Good relationship with teacher can protect first graders from aggression

October 26, 2011

Children who have a good relationship with their teacher may be protected from expressing aggression and being the target of aggression at school. That's the key finding in a new study of Canadian first graders that appears in the journal Child Development.

The study was conducted by researchers from the University of Quebec at Montreal, Laval University, the University of Alabama, the University of Montreal, and University College Dublin.

"Aggressive behavior in is at least partly explained by , but genetic influences on behavior usually don't operate independently of ," notes Mara Brendgen, professor of psychology at the University of Quebec at Montreal, who led the study.

Researchers studied 217 Canadian identical and fraternal at age 7 to delve into the interplay between nature and nurture involving the source of aggression in the children. Twin pairs weren't in the same classrooms, but had different teachers and different . Classmates rated the twins' level of aggressive behavior and the extent to which they were victimized by peers. The twins' teachers rated the quality of their relationship with each twin. Genetic effects on aggression were estimated by comparing the similarity in behaviors of identical and fraternal twin pairs.

The study found that children who were genetically vulnerable to being aggressive were more likely to be victimized by their classmates than others. However, these children were protected from acting aggressively and being the target of other children's aggression if they had a very good relationship with their teacher—a relationship that was warm and affectionate and involved open communication.

"Children's relationships with teachers and with peers in school play a critical role in shaping their social-behavioral development," notes Brendgen. "Our study found that a good relationship with the teacher can protect genetically vulnerable children from being aggressive and, in consequence, from becoming the target of other children's ."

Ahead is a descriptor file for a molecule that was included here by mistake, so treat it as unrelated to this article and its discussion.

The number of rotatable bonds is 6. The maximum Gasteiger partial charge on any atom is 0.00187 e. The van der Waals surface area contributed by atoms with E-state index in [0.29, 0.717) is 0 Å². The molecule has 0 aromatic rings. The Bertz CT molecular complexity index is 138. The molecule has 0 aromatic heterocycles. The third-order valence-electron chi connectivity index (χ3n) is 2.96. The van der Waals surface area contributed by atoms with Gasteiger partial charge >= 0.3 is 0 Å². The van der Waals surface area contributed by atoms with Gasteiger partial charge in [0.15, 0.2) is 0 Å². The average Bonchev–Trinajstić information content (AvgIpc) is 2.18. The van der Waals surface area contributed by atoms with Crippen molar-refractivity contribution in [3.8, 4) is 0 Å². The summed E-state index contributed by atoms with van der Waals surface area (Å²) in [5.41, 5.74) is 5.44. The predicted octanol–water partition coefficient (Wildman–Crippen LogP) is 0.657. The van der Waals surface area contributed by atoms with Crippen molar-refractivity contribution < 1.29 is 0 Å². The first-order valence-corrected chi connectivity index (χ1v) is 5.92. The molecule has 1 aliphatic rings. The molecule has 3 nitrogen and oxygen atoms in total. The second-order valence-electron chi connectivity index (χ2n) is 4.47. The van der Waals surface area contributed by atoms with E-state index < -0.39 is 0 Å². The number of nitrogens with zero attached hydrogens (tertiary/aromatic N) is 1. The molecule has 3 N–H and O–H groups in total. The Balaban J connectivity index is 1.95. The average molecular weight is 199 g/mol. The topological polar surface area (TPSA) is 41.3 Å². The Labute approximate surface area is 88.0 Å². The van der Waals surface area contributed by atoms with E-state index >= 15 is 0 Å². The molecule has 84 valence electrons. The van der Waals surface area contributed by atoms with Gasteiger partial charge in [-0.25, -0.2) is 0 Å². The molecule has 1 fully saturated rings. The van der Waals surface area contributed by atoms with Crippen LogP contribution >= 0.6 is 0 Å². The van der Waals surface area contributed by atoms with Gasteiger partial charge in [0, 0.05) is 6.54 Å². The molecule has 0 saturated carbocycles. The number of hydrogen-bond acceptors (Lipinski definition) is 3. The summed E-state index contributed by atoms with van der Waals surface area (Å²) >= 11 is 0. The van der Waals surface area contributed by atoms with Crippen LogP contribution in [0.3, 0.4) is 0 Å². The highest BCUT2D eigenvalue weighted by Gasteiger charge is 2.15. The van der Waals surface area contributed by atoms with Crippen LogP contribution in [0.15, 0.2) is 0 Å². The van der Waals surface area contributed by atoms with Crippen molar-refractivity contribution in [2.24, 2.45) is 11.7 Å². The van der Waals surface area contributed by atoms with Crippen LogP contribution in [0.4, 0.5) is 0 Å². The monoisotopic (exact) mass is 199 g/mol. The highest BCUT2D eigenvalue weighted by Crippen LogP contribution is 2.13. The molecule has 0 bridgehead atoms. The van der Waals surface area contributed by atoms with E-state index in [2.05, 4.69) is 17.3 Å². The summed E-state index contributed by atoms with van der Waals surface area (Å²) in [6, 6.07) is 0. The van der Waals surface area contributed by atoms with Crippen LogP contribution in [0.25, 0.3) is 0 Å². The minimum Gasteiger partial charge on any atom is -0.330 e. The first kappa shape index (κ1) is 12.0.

The findings can inform interventions aimed at addressing children's aggression, and can also be used in teacher-training efforts.

Explore further: Genes and environment interact in first graders to predict physical but not social aggression

Related Stories

Recommended for you

Ancient genome from Africa sequenced for the first time

October 8, 2015

The first ancient human genome from Africa to be sequenced has revealed that a wave of migration back into Africa from Western Eurasia around 3,000 years ago was up to twice as significant as previously thought, and affected ...

Mexican site yields new details of sacrifice of Spaniards

October 9, 2015

It was one of the worst defeats in one of history's most dramatic conquests: Only a year after Hernan Cortes landed in Mexico, hundreds of people in a Spanish-led convey were captured, sacrificed and apparently eaten.

From a very old skeleton, new insights on ancient migrations

October 9, 2015

Three years ago, a group of researchers found a cave in Ethiopia with a secret: it held the 4,500-year-old remains of a man, with his head resting on a rock pillow, his hands folded under his face, and stone flake tools surrounding ...


Please sign in to add a comment. Registration is free, and takes less than a minute. Read more

Click here to reset your password.
Sign in to get notified via email when new comments are made.